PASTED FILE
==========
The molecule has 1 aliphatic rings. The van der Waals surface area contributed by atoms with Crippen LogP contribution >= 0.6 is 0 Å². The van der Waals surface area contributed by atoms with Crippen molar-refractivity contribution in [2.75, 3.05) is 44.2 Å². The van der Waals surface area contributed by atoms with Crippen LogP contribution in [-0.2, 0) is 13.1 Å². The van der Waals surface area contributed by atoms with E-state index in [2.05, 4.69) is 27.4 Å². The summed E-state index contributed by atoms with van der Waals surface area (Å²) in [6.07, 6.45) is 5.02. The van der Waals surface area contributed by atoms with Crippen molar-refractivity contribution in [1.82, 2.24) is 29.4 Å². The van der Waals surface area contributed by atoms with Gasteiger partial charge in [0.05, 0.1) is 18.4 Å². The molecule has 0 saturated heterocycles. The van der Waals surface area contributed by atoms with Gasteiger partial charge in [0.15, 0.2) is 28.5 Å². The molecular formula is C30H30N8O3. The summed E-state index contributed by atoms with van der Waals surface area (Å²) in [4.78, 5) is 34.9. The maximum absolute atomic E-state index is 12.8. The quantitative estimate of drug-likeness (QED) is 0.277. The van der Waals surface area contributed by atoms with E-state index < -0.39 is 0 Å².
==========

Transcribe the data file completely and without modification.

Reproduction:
The molecule has 1 aliphatic rings. The van der Waals surface area contributed by atoms with Crippen LogP contribution >= 0.6 is 0 Å². The van der Waals surface area contributed by atoms with Crippen molar-refractivity contribution in [2.75, 3.05) is 44.2 Å². The van der Waals surface area contributed by atoms with Crippen LogP contribution in [-0.2, 0) is 13.1 Å². The van der Waals surface area contributed by atoms with E-state index in [2.05, 4.69) is 27.4 Å². The summed E-state index contributed by atoms with van der Waals surface area (Å²) in [6.07, 6.45) is 5.02. The van der Waals surface area contributed by atoms with Crippen molar-refractivity contribution in [1.82, 2.24) is 29.4 Å². The van der Waals surface area contributed by atoms with Gasteiger partial charge in [0.05, 0.1) is 18.4 Å². The molecule has 0 saturated heterocycles. The van der Waals surface area contributed by atoms with Gasteiger partial charge in [0.15, 0.2) is 28.5 Å². The molecular formula is C30H30N8O3. The summed E-state index contributed by atoms with van der Waals surface area (Å²) in [4.78, 5) is 34.9. The maximum absolute atomic E-state index is 12.8. The quantitative estimate of drug-likeness (QED) is 0.277. The van der Waals surface area contributed by atoms with E-state index < -0.39 is 0 Å².